• Jobs Act Opens Door to Crowdfunding
  • June 4, 2012 | Authors: Nicholas V. Albu; Nicholas C. Conte; Michael J. Hertz; Kimberly M. Lacy; Russell T. Schundler
  • Law Firms: Woods Rogers PLC - Roanoke Office ; Woods Rogers PLC - Richmond Office ; Woods Rogers PLC - Charlottesville Office
  • Crowdfunding will soon be available to startup companies and existing private businesses thanks to the Jumpstart Our Business Startups Act of 2012.  Better known as the JOBS Act, this legislation created a new, limited exemption under the federal securities laws that allows domestic, non-public companies to raise up to $1,000,000 in any 12-month period by receiving small investments from a large pool of investors.  Though the final implementation of this new exemption will not be known until the Securities and Exchange Commission (“SEC”) adopts its final regulations, the key provisions of this new crowdfunding exemption are provided in the JOBS Act and could have a significant impact on the way small businesses raise funds going forward.  However, a variety of legal requirements associated with the crowdfunding exemption and continuing legal requirements under state law are likely to make crowdfunding a very costly means of capital raising for most start up companies at present.

    As background, “crowdfunding” relies on the presumption that a group of people will, on average, make better decisions than any single individual.  Under this theory, if a web-based platform listed a large number of business ideas and allowed a wide cross-section of people to make small investments in those ideas that they thought would be the most successful, the wisdom of the crowd would, on average, direct more funding to the better ideas on the list.  Thus, the theory goes, good ideas receive the funding they need and bad ideas do not.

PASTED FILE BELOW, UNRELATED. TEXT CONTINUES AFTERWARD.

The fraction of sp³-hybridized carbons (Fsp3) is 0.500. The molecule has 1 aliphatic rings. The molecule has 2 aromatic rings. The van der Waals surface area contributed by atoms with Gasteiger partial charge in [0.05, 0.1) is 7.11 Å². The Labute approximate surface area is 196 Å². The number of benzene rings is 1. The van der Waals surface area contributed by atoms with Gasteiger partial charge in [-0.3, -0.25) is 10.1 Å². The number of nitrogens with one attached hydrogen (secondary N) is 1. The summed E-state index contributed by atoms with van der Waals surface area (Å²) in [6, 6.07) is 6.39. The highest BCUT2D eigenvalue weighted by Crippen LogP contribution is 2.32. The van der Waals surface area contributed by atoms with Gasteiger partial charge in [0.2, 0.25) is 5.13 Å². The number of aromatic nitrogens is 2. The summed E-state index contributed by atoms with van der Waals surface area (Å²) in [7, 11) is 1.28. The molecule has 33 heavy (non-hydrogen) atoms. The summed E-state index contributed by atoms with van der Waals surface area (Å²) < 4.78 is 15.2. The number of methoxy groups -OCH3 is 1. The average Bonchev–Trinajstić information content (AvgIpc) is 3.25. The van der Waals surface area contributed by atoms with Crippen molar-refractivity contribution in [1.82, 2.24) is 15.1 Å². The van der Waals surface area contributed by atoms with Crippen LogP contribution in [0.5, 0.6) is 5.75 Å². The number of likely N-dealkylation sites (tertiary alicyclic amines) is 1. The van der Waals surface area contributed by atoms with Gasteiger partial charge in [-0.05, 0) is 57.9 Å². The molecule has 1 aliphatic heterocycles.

Whether this theory is correct in practice is beyond the scope of this article.  However, the mere fact that crowdfunding will now be possible represents a significant change in the federal securities law regime.  To date, the crowdfunding model has been incompatible with federal and state securities laws.  Under present law, companies are generally prohibited from publicly offering securities and issuing securities to a large number of investors (and, in particular, small unaccredited investors) unless the company first files a registration statement with the SEC and publicly offers its securities - a process that is cost-prohibitive to most start up companies.

    Under the new crowdfunding exemption, these two limitations are relaxed so long as certain conditions are met.  Thus, under the crowdfunding exemption, a company may now raise funds publicly by selling its securities to anyone, regardless of whether such investor is “accredited” or had a pre-existing relationship with the company.  As might be expected, though, this new exemption comes with some limitations.